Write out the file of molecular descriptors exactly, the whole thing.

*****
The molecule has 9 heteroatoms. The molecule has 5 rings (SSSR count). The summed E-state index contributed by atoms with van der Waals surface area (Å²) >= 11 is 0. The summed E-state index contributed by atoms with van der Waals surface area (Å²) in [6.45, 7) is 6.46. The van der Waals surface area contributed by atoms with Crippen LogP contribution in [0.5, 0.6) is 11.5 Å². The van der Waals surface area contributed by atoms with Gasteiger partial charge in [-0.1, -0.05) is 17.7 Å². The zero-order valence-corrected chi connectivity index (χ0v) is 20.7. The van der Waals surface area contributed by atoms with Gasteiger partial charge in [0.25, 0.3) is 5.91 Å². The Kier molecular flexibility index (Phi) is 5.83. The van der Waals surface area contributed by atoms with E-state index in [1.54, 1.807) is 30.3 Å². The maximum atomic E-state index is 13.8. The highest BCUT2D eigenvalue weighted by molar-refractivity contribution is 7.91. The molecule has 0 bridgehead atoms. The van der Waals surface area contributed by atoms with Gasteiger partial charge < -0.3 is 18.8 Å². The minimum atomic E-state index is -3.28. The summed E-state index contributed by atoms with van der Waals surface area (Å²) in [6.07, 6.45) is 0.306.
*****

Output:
The molecule has 9 heteroatoms. The molecule has 5 rings (SSSR count). The summed E-state index contributed by atoms with van der Waals surface area (Å²) >= 11 is 0. The summed E-state index contributed by atoms with van der Waals surface area (Å²) in [6.45, 7) is 6.46. The van der Waals surface area contributed by atoms with Crippen LogP contribution in [0.5, 0.6) is 11.5 Å². The van der Waals surface area contributed by atoms with Gasteiger partial charge in [-0.1, -0.05) is 17.7 Å². The zero-order valence-corrected chi connectivity index (χ0v) is 20.7. The van der Waals surface area contributed by atoms with Gasteiger partial charge in [0.25, 0.3) is 5.91 Å². The Kier molecular flexibility index (Phi) is 5.83. The van der Waals surface area contributed by atoms with E-state index in [1.54, 1.807) is 30.3 Å². The maximum atomic E-state index is 13.8. The highest BCUT2D eigenvalue weighted by molar-refractivity contribution is 7.91. The molecule has 0 bridgehead atoms. The van der Waals surface area contributed by atoms with Gasteiger partial charge < -0.3 is 18.8 Å². The minimum atomic E-state index is -3.28. The summed E-state index contributed by atoms with van der Waals surface area (Å²) in [6.07, 6.45) is 0.306.